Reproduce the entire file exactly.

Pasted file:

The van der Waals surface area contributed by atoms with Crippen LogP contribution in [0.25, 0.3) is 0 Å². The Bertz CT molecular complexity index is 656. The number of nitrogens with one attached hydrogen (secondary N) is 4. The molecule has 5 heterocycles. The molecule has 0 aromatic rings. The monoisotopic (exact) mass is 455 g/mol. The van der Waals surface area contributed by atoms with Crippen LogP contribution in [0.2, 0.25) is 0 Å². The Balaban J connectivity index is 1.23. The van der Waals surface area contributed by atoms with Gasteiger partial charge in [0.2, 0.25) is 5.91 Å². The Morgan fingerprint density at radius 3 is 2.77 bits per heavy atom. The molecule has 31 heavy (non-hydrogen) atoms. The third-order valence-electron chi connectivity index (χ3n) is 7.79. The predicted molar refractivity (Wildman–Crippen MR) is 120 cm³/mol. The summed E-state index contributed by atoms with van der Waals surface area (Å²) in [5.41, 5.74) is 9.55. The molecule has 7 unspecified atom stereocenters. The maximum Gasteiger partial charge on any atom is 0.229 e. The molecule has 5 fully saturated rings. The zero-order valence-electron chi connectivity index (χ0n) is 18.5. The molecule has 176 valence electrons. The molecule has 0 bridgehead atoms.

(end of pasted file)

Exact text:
The van der Waals surface area contributed by atoms with Crippen LogP contribution in [0.25, 0.3) is 0 Å². The Bertz CT molecular complexity index is 656. The number of nitrogens with one attached hydrogen (secondary N) is 4. The molecule has 5 heterocycles. The molecule has 0 aromatic rings. The monoisotopic (exact) mass is 455 g/mol. The van der Waals surface area contributed by atoms with Crippen LogP contribution in [0.2, 0.25) is 0 Å². The Balaban J connectivity index is 1.23. The van der Waals surface area contributed by atoms with Gasteiger partial charge in [0.2, 0.25) is 5.91 Å². The Morgan fingerprint density at radius 3 is 2.77 bits per heavy atom. The molecule has 31 heavy (non-hydrogen) atoms. The third-order valence-electron chi connectivity index (χ3n) is 7.79. The predicted molar refractivity (Wildman–Crippen MR) is 120 cm³/mol. The summed E-state index contributed by atoms with van der Waals surface area (Å²) in [5.41, 5.74) is 9.55. The molecule has 7 unspecified atom stereocenters. The maximum Gasteiger partial charge on any atom is 0.229 e. The molecule has 5 fully saturated rings. The zero-order valence-electron chi connectivity index (χ0n) is 18.5. The molecule has 176 valence electrons. The molecule has 0 bridgehead atoms.